Trucks are a hot commodity in America. According to a few pickup truck forums, if you’re not some leftist tree hugger, then you either have a pickup truck or want a pickup truck. Truth be told, every time I bought a new car, I secretly wanted a pickup truck: a huge red one-ton diesel pickup truck. So when the US Government Dodge said one would be available for a week, I jumped at the opportunity. Not one week later and occupying four parking spots was that boyhood Tonka-truck dream: an extended bed, dually-equipped 2010 Dodge Ram 2500 SLT Crew Cab 4X4 (seriously, could that name be any longer?), but is the boyhood dream shattered by adult realities?
Before we jump right into the meat of the review, let’s start with a reality check. I’m not a contractor, construction worker, rancher, or vehicle transporter, nor am I the owner of a ginormous fifth-wheel RV. I am building my own home singlehandedly however (ok, so there are two sets of hands involved), but even still the biggest payload I ask of a truck is a pallet of concrete weighing in at 3360lbs, which I can put in the bed of the non-dually Ram 3500. Since I don’t own a truck however, I just toss the pallet in my trailer and tow it with my Volvo wagon. So that begs the question, who needs a truck this big? Not too many people really, but if you need it, it’d better be good.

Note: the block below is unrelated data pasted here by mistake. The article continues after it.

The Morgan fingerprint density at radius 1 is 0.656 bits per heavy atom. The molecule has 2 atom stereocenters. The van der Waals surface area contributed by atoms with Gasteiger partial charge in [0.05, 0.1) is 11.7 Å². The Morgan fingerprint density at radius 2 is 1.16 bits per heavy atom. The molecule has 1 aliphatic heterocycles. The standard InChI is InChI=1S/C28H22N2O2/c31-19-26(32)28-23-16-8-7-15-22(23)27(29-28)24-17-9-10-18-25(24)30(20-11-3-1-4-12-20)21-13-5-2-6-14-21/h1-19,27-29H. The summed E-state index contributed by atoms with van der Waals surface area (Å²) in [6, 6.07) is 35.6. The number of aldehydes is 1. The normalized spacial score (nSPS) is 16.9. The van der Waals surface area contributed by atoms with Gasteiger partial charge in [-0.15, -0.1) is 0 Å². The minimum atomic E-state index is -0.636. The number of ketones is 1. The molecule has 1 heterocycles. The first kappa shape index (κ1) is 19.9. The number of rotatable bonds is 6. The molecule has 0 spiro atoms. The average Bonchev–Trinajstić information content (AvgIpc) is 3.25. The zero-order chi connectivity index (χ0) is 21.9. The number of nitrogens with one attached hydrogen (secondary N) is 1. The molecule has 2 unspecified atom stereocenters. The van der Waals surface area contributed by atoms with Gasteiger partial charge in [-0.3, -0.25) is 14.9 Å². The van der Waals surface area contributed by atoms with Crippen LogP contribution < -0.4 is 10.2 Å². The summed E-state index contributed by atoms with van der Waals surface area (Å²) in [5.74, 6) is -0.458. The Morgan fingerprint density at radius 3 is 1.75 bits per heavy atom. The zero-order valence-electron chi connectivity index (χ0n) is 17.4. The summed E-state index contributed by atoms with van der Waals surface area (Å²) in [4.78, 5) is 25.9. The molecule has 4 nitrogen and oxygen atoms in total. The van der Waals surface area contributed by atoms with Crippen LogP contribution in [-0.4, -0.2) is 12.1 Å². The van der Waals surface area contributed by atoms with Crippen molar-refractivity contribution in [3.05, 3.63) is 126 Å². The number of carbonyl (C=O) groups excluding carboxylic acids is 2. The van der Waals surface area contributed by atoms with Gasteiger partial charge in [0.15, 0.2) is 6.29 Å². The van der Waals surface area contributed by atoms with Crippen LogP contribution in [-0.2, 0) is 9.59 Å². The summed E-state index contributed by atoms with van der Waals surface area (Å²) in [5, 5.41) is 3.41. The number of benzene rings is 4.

The first thing that strikes you about the 3500 is its size. This is an imposing vehicle from every angle. Our tester measured in at just under 22 feet long, 8 feet wide and tipped the scales at 7,743lbs. This baby is BIG. Really BIG. Ever wonder why 3500 drivers are camping out in the left lane? As I soon discovered, there is a reason: these things are huge and not terribly nimble, so you need to choose a lane where you only have to worry about traffic on one side and don’t have entering/exiting traffic to deal with. Parking? Yet again, an education for me: why do drivers of big trucks park like pricks taking up multiple spaces? Because you have to in order to ensure that you will be able to get the thing out of the parking lot later.